Graham's End to End - Part 5

Graham’s Great British Jaunt Part 5

It was time to leave the land of flood, tempest and water! Contrarily the weather had made a positive step with sunshine and a tail wind when I left Ayr for Alloway, once a small village now famed as the birth place of  the national poet of Scotland. A complete industry has grown up around Robert Burns with the National Trust for Scotland in the forefront and stories are rife about its financial position after investing in a new centre here. I saw the new centre, but I missed the cottage where he was born, but for the next two days I came across many Burns trails and sites associated with him in Galloway. I was off course, but gained the A713 which led south to the village with the Indian name of Patna and to Dalmellington where the pavement brought relief from the terrible road surface which was inflicting pain to my feet. The surface was composed of large granite chippings and non existent tar which had been washed away many years ago.
The road climbed to Carsphairn with excellent views to Merrick, the highest hill in the Southern Uplands, and hereabouts the county boundary brought a welcome change in the road surface to one of blissful smoothness.

Several groups of cyclists on stripped down bikes with following cars were heading north obviously bound for John O’Groats. At St. Johns Town of Dalry tea and a strawberry tart were taken and at my next stop by the roadside basking in the warm sunshine I listened to an owl in the woods calling in mid-afternoon. A stretch of riding by Loch Ken brought
me to Castle Douglas for the night and another comfortable bed and breakfast of four star standard 53 miles was the day’s tally.

I had mapped out a way along a minor road parallel with the main road into Dumfries, and I had thought in the planning that I would surely have a west wind on my back – no such luck as the wind came strongly and persistently from the east. I was blessed with sunshine with no traffic until Dumfries, which along with Ayr was the largest town encountered since the start of the ride. My route took me along the banks of the River Nith to Glencaple and Caerlaverock Castle overlooking the Solway Firth.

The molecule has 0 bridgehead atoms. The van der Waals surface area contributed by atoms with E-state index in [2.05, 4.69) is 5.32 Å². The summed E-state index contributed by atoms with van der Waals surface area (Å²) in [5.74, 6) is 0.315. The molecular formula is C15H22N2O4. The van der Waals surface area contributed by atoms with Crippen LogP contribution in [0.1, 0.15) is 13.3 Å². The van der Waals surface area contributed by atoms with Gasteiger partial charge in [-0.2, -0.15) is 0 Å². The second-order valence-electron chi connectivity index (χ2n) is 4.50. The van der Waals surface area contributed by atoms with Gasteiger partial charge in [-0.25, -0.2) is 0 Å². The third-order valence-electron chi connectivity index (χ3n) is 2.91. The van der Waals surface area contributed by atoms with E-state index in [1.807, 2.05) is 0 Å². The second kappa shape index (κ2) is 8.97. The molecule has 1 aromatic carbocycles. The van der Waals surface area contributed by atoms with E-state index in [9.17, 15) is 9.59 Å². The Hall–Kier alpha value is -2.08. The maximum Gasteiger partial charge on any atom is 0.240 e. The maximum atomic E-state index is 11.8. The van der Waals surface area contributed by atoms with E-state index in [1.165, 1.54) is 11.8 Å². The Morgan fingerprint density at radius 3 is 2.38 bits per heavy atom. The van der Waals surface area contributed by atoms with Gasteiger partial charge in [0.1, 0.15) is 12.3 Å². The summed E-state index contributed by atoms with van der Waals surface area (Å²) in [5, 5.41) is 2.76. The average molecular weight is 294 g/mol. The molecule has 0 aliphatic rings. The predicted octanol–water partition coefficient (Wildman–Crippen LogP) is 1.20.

The castle is magnificent. It is triangular and moated. It was built of red sandstone in the late 13th century, but after the English civil wars in the 1640s it fell into disrepair and little has changed since then apart from being in the care of Historic Scotland. For the visitor it provides excellent snacks. The afternoon gave a sun blest, but hard ride into the wind to Annan on quiet roads continuing to Gretna Green where I came out of a side road opposite the famous blacksmith’s cottage, favoured by eloping couples in days past as it was the first house in Scotland where marriage laws were more relaxed than in England.

I continued eastwards on a national byway slipping under the main rail and road links between north and south to cross the border into England for Longtown, which I had always imagined to be in Scotland. One lives and learns. Here I found a four star bed and breakfast and opposite was the Graham Arms for beer and food. Longtown was largely laid out by Robert Graham with a fine bridge over the River Esk and claims to have the largest sheep market in England, a claim I would dare not argue against judging by the millions of white dots on the hills stretching in all directions over the past few days.

Next morning the A7 quickly took me into Carlisle which is a historic city with castle and cathedral on the old A6 which terminates here. Here I again met two young girls last seen at Fort Augustus and hoping to reach Lands End three days before me. I should have invited them to follow me as they were taking the traditional A6 to Penrith and Kendal. Carlisle was a nightmare before the M6 was built and many End to Enders still persist on the old A6 when going north or south, but this is a mistake as there is a good wide and level road to the east of the motorway.

Find Carlisle station and out past the race course to reach this road and you will have it to yourself to Penrith, which was reached in time for lunch. The Tourist Office put me in touch with the Hawes Water Hotel which gave the best stop for the whole ride.

After Eamont Bridge south of Penrith I had the lanes to myself through the small villages of Askham and Bampton, and it seemed to be a good decision to miss Shap and the A6 to Kendal. Hawes Water is a reservoir first used in 1941 and formed from two small lakes.   The ride above the water side was bliss with views across to Harter Fell. Hawes Water Hotel replaces the old inn and hotel at Mardale now below the water. Afternoon tea and then dinner in the company of Rod from Totnes who was a lifelong visitor to the hotel followed by a good sleep and breakfast and the now rare presence of red squirrels on the terrace and bird tables put me in a happy frame of mind.

The district is reputed to have the sole remaining golden eagle in England, but I suspect that this is now a ploy to attract visitors – more fancy than fact.

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